Published on 3 July 2019

Rising obesity rates leading to a number of health complications, including cancers and type 2 diabetes.

The number of people in the UK who are obese is now estimated to be double the number of people who smoke, according to a new study.

A report published by Cancer Research UK has highlighted that being overweight can put people at risk of developing more cases of some cancers than smoking tobacco.

Cancer Research UK are now calling on the government to do more to help people reduce their risk of becoming obese and “end junk food ads to kids”.

Michelle Mitchell, Chief Executive at Cancer Research UK, said: “As smoking rates fall and obesity rates rise, we can clearly see the impact on a national health crisis when the Government puts policies in place – and when it puts its head in the sand.

“Our children could be a smoke-free generation, but we’ve hit a devastating record high for childhood obesity, and now we need urgent Government intervention to end the epidemic. They still have a chance to save lives.

“Scientists have so far identified that obesity causes 13 types of cancer but the mechanisms aren’t fully understood. So further research is needed to find out more about the ways extra body fat can lead to cancer.”

In addition to putting people at risk of developing some forms of cancer, people who are obese can also be at an increased risk of developing related health complicated including heart disease and type 2 diabetes.

The Cancer Research UK report found there are around 14.9 million obese adults in the UK almost a third (29%) of the UK adult population.

A person holding a cigarette.

The report added that while smoking is still the nation’s biggest preventable cause of cancer and carries a much higher risk of developing the disease than obesity, the Cancer Research UK findings revealed that being overweight or obese was ahead of smoking as the leading cause of four different types of cancer.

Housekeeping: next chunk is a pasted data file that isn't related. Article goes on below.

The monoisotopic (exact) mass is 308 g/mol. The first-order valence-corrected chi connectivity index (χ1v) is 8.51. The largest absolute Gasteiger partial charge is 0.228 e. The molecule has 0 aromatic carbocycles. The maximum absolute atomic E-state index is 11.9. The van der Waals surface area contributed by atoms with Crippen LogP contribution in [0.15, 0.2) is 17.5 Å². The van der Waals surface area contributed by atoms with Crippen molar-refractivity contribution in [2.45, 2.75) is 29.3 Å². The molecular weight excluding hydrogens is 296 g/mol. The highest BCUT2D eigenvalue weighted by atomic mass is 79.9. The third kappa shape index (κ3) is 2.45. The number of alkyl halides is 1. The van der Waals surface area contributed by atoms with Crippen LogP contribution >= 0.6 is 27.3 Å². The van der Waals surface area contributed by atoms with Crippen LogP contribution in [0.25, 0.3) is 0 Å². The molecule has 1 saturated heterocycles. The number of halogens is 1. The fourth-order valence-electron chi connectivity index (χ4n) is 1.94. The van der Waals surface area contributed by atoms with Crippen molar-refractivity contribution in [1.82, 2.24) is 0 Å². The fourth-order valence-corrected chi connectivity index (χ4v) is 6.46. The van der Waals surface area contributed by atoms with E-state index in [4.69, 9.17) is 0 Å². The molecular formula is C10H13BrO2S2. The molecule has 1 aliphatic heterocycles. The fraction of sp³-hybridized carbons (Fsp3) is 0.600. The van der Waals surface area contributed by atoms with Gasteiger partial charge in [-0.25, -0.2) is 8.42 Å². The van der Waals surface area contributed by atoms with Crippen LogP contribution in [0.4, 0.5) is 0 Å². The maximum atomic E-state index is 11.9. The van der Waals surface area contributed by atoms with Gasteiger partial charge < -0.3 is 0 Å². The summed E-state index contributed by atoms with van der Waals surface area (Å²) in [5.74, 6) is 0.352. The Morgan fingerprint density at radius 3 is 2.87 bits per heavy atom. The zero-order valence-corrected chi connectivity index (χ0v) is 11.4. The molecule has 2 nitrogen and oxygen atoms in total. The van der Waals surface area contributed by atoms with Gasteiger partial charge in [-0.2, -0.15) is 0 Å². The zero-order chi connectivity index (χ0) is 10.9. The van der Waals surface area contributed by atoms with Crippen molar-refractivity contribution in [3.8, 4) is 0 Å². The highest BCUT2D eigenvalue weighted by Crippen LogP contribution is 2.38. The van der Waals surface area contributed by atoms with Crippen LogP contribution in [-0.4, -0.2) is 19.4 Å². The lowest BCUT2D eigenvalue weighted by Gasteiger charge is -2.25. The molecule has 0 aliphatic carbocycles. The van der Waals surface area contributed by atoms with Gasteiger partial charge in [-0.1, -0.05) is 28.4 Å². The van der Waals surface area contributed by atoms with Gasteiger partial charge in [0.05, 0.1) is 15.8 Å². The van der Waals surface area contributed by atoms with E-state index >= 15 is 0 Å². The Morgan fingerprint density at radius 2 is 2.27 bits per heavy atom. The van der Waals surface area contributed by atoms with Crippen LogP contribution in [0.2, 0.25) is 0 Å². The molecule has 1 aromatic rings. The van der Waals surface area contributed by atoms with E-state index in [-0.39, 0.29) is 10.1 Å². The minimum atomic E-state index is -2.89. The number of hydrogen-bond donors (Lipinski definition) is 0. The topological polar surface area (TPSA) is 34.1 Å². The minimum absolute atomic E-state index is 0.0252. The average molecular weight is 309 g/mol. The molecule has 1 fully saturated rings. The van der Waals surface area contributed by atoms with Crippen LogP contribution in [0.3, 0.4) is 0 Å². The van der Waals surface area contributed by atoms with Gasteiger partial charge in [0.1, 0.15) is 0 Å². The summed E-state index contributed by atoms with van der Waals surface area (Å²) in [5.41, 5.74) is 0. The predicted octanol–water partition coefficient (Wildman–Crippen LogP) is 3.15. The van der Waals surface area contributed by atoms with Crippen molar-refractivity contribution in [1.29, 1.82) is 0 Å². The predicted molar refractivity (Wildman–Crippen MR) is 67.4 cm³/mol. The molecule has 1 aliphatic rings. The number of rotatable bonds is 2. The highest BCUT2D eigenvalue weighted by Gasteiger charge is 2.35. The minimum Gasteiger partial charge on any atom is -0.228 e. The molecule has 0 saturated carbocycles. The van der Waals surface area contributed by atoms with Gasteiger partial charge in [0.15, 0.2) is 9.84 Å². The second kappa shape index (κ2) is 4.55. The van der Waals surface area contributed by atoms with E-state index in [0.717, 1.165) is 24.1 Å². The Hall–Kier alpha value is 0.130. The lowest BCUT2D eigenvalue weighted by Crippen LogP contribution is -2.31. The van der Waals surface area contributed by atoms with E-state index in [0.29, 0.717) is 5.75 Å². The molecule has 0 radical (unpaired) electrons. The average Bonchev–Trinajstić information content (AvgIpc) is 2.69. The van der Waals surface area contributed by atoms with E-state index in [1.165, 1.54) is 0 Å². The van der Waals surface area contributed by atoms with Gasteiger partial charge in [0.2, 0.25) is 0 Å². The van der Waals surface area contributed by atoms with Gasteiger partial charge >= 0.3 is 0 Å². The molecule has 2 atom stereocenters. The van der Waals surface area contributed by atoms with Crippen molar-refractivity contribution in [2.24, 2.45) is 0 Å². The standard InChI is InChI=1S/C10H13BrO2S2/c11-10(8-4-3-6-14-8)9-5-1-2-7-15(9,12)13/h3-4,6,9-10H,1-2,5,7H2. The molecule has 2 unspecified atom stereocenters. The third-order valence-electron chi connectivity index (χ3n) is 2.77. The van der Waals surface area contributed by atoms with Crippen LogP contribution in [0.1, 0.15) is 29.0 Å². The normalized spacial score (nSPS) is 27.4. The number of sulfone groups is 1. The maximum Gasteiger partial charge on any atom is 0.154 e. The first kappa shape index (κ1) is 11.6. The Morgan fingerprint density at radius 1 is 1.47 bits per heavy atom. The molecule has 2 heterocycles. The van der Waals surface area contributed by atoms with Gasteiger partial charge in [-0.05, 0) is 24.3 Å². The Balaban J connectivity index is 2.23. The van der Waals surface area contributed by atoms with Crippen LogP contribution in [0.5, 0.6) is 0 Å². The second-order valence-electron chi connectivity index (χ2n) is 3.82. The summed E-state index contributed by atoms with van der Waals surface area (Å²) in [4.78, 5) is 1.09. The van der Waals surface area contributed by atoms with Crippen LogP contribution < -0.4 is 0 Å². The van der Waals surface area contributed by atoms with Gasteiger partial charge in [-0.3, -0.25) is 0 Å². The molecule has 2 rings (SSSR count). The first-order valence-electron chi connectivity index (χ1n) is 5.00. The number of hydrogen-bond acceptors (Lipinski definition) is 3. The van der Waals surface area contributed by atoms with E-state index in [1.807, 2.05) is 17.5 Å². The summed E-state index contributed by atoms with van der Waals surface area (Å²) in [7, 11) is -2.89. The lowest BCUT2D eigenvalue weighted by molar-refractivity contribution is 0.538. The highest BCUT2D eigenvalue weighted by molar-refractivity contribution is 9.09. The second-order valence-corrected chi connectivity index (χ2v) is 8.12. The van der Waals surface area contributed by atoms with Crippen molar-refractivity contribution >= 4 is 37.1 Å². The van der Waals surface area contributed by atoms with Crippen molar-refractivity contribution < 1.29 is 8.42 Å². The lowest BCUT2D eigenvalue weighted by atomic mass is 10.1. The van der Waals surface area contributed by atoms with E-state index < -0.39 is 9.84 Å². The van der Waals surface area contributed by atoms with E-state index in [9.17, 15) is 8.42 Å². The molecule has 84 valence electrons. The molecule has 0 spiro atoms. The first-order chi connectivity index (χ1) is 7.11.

Being overweight is estimated to cause around 1,900 more cases of bowel cancer than smoking in the UK each year.

Obese people are also at higher risk of developing cancer in the kidneys (1,400 more cases caused by excess weight than by smoking each year in the UK), ovaries (460) and liver (180).

Cancer Research UK has launched a nationwide campaign to increase awareness of the link between obesity and cancer.

Being obese can cause damage that builds up over time and raises the risk of cancer, as extra body fat sends out signals that can tell cells to divide more often, in a similar way to smoking.

The charity wants the Government to act on its ambition to halve childhood obesity rates by 2030 and introduce a 9pm watershed for junk food adverts on TV and online, alongside other measures such as restricting promotional offers on unhealthy food and drinks.

Professor Linda Bauld, Prevention Expert at Cancer Research UK, said: “There isn’t a silver bullet to reduce obesity, but the huge fall in smoking over the years – partly thanks to advertising and environmental bans – shows that Government-led change works. It was needed to tackle sky-high smoking rates, and now the same is true for obesity.

“The world we live in doesn’t make it easy to be healthy and we need Government action to fix that, but people can also make changes themselves; small things like swapping junk food for healthier options and keeping active can all add up to help reduce cancer risk.”

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